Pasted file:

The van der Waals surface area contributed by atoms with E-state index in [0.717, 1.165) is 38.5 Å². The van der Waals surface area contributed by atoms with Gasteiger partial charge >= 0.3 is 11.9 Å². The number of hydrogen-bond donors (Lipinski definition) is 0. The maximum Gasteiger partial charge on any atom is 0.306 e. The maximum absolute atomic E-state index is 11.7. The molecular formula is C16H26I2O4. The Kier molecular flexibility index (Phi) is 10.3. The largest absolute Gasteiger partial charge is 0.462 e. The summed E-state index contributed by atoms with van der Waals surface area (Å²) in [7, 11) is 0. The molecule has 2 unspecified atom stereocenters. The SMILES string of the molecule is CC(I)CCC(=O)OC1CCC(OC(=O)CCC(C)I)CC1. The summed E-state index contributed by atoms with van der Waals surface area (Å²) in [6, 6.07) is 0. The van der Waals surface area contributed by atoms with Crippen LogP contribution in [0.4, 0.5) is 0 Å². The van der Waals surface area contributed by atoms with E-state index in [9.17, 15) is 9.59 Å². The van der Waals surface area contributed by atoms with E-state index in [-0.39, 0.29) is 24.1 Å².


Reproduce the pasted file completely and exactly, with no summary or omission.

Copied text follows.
The van der Waals surface area contributed by atoms with E-state index in [0.717, 1.165) is 38.5 Å². The van der Waals surface area contributed by atoms with Gasteiger partial charge >= 0.3 is 11.9 Å². The number of hydrogen-bond donors (Lipinski definition) is 0. The maximum Gasteiger partial charge on any atom is 0.306 e. The maximum absolute atomic E-state index is 11.7. The molecular formula is C16H26I2O4. The Kier molecular flexibility index (Phi) is 10.3. The largest absolute Gasteiger partial charge is 0.462 e. The summed E-state index contributed by atoms with van der Waals surface area (Å²) in [7, 11) is 0. The molecule has 2 unspecified atom stereocenters. The SMILES string of the molecule is CC(I)CCC(=O)OC1CCC(OC(=O)CCC(C)I)CC1. The summed E-state index contributed by atoms with van der Waals surface area (Å²) in [6, 6.07) is 0. The van der Waals surface area contributed by atoms with Crippen LogP contribution in [0.4, 0.5) is 0 Å². The van der Waals surface area contributed by atoms with E-state index in [9.17, 15) is 9.59 Å². The van der Waals surface area contributed by atoms with E-state index in [-0.39, 0.29) is 24.1 Å².